Costanza, R., et al. (2017). Twenty years of ecosystem services: How far have we come and how far do we still need to go? Ecosystem Services 28, 1-16. doi: 10.1016/j.ecoser.2017.09.008.

Dasgupta, P. (2021) The Economics of Biodiversity: The Dasgupta Review. (London: HM Treasury. Available at:

Gray, R. and Milne, M.J. (2018). Perhaps the Dodo should have accounted for human beings? Accounts of humanity and (its) extinction. Accounting, Auditing, & Accountability 31, 826-848. doi: 10.1108/AAAJ-03-2016-2483.

Maron, M., et al. (2018). The many meanings of No Net Loss in environmental policy. Nature Sustainability 1, 19-27. doi: 10.1038/s41893-017-0007-7.

Mearsheimer, J.J. (2018) ‘The Great Delusion: Liberal Dreams and International Realities.’ (Yale University Press: New Haven.). ISBN: 978-0-300-24856-2

Stern, N. (2006). The Economics of Climate Change: The Stern Review. (London: HM Treasury). ISBN number: 0-521-70080-9 (Cambridge University Press, 2007).

On the Bonn Challenge: Tree Restoration and the Climate Emergency

“Plant a tree and save the world” is the short version of the Bonn Challenge of 2011 and the UN Decade of Ecosystem Restoration 2021-2030 (Stanturf and Mansourian 2020), and so here we are with a major ecological challenge for the decade we have just started. Planting trees around the world to restore 350 million hectares of degraded land is the goal, and it is a challenge that ecologists must think clearly about to avoid failure of another grand scheme.

Restoring ecosystems is not easy as we have already learned to our dismay. What began as a relatively simple restoration of old fields used in agriculture, a few hectares of ploughed ground surrounded by forest or grassland, has now morphed into very large areas devastated by forest fires, insect outbreaks, or drought. The largest forest fires in Arizona prior to the year 2000 were 20,000 ha, but after prolonged drought by 2020 they have reached nearly 300,000 ha (Falk 2017). The larger and more severe the fire, the greater the distance seed must disperse to recolonize burnt areas, and hence the recovery from large fires differs dramatically from the recovery from small or patchy fires.

I concentrate here on forest restoration, but always with the caveat in mind that the trees are not the forest – there are a plethora of other species involved in the forest ecosystem (Temperton et al. 2019). The restoration of forest landscapes is driven by the estimate that forest originally covered about 5.9 billion ha of the Earth but at the present time there is about 4 billion ha of forest remaining. Restoration of degraded ecosystems has always been a good idea, and this program can now be tied in with the climate emergency. New trees will remove CO2 from the air as they grow so we can score 2 points with every tree we plant (Bernal and Pearson 2018).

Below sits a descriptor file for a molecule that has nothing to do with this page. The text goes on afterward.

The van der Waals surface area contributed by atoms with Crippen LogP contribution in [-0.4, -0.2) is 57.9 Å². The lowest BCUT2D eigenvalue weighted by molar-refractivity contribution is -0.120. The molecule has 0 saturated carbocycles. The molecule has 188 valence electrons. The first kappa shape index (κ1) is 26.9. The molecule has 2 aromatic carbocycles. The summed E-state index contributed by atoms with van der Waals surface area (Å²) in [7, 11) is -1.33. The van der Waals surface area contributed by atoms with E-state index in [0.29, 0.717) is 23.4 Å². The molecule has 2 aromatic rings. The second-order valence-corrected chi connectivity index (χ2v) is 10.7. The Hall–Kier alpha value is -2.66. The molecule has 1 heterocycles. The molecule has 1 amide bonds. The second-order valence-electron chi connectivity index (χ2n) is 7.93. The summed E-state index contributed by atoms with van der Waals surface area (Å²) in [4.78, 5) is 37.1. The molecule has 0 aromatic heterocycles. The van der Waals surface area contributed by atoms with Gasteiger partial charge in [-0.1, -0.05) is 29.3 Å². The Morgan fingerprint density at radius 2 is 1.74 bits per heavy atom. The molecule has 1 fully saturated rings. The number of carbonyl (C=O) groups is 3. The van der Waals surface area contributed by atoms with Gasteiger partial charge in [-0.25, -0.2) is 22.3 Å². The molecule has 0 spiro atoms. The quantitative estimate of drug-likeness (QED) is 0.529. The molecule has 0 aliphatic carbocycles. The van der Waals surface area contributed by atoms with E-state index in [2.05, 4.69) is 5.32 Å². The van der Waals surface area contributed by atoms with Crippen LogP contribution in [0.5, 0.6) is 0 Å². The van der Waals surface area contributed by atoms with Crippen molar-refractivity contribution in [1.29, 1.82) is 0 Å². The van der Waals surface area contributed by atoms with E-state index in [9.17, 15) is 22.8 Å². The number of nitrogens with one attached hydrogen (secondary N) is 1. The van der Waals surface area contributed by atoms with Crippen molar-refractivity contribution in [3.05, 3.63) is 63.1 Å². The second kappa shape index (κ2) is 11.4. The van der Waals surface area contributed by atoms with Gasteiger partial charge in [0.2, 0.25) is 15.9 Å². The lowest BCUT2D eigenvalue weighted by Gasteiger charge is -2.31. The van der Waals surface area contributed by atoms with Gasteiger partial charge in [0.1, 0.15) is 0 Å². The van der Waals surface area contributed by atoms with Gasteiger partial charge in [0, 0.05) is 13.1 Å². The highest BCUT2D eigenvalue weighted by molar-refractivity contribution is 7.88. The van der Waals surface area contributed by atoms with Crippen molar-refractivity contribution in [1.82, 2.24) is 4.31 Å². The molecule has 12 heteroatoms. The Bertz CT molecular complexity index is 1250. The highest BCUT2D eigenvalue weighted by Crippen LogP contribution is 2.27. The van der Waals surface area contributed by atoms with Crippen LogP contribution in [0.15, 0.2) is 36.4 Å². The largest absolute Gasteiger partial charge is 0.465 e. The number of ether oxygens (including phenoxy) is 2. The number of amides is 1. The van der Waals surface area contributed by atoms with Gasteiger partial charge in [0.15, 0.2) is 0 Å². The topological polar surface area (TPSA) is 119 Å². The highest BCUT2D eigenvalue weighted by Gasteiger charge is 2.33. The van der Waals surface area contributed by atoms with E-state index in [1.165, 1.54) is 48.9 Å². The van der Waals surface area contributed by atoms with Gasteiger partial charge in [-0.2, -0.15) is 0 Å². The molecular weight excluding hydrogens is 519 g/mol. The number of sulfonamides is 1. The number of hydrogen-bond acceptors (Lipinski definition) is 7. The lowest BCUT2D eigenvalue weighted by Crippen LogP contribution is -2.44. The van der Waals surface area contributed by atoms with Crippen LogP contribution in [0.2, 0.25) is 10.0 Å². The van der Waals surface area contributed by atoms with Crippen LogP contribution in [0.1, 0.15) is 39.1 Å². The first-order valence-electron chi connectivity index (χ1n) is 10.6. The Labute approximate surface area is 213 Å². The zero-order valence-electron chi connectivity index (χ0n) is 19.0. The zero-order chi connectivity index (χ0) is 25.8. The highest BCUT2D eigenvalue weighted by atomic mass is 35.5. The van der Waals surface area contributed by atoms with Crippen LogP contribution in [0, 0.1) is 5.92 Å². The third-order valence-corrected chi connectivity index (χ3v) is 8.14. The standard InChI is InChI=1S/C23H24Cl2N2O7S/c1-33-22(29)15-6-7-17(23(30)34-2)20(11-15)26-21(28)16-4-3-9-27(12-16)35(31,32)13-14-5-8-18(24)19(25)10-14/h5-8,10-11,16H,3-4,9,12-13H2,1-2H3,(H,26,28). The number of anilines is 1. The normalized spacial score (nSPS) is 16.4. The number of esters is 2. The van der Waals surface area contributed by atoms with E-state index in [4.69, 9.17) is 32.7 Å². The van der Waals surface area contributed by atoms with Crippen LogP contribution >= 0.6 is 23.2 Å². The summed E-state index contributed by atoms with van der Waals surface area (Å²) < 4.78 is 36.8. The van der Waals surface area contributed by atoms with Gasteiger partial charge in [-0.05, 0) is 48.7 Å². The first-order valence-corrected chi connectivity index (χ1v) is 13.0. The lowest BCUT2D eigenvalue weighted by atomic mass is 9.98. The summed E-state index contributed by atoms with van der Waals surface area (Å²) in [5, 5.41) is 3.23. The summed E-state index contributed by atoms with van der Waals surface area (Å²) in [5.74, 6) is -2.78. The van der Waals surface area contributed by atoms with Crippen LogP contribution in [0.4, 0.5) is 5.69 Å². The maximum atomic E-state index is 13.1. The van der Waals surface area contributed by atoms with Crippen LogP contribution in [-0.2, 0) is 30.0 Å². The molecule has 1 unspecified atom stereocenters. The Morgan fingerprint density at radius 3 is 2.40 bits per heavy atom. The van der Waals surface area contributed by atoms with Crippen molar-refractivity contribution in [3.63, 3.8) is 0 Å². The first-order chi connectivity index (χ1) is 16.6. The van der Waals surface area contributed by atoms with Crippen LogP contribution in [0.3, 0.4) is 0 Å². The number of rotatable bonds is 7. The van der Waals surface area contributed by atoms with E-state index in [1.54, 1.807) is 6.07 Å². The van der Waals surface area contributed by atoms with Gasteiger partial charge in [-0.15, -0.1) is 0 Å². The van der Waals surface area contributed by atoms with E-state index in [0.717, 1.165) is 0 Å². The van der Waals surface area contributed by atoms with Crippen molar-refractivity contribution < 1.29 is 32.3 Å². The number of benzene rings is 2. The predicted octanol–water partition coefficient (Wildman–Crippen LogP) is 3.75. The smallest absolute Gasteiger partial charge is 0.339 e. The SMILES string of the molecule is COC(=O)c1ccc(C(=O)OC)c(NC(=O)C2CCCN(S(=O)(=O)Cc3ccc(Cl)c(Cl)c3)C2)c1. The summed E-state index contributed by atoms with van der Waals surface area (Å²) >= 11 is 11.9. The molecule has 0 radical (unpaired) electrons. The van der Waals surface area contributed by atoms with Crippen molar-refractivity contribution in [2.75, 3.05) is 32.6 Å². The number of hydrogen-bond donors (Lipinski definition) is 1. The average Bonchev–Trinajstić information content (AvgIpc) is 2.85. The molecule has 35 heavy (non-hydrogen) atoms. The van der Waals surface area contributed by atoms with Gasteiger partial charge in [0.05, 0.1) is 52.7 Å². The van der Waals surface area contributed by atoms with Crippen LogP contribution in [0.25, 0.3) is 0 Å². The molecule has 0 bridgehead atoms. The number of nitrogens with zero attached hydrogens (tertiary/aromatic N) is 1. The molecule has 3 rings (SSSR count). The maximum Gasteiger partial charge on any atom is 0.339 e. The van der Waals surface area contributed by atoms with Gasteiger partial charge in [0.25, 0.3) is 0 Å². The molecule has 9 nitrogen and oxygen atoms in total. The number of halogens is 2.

The scale of plans for the UN Decade of Ecosystem Restoration 2021-2030 are challenging and Stanturf and Mansourian (2020) provide current details country by country. For example, Brazil a country of 836 million ha has pledged to restore 12 million ha (1.44%), with some countries like Spain and Russia so far not pledging any Bonn Challenge restoration. The take-up of actual restoration is uneven globally. The USA has committed to restore 12 million ha to the Bonn Challenge, but Canada has made no formal commitment, although the federal government has proposed to plant 2 billion trees during this decade to counteract climate change.  

Many problems arise with every ecological restoration. Not the least is the time frame of the recovery of damaged ecosystems. Forests recover slowly even when carefully tended, and 100 years might be a partial target for temperate forests. For North American west-coast forests a 400+-year time frame might be a target. Most private companies and governments can not even conceive of this scale of time. For those who think everything should work faster than this, Moreno-Mateos et al. (2020) report a large sample of >600 restored wetlands that recovered to only 74% of the target value in 50-100 years. Schmid et al. (2020) found that the microbial community of a lignite mine in Germany had not recovered to the control level even after 52 years. Ecological time does not always conform readily to industrial time.

Other constraints blur the grand global picture. Restoration with trees should not be done on tropical grasslands because of their inherent biodiversity values (c.f. Silveira et al. 2020 for excellent examples), nor can we restore trees on rangeland that is used for agricultural production lest we engage in robbing agricultural Peter to pay forester Paul (Vetter 2020). These important ecological critiques must be incorporated into country-wide plans for reforestation whose primary aim might be CO2 capture. Again the devil is in the details, as Vetter (2020) clearly articulates.  

The Bonn Challenge remains ongoing, waiting for another review after 2030. Who will remember what was promised, and who will be given the awards for achievements reached? What quantitative goals exactly have been promised, and what happens if they slip to 2050 or 2070?  

Bernal, B., Murray, L.T., and Pearson, T.R.H. (2018). Global carbon dioxide removal rates from forest landscape restoration activities. Carbon Balance and Management 13, 22. doi: 10.1186/s13021-018-0110-8.

Bonnesoeur, V., Locatelli, B., Guariguata, M.R., Ochoa-Tocachi, B.F., Vanacker, V. et al. (2019). Impacts of forests and forestation on hydrological services in the Andes: A systematic review. Forest Ecology and Management 433, 569-584. doi: 10.1016/j.foreco.2018.11.033.

Falk, Donald A. (2017). Restoration ecology, resilience, and the axes of change. Annals of the Missouri Botanical Garden 102, 201-216, 216. doi: 10.3417/2017006.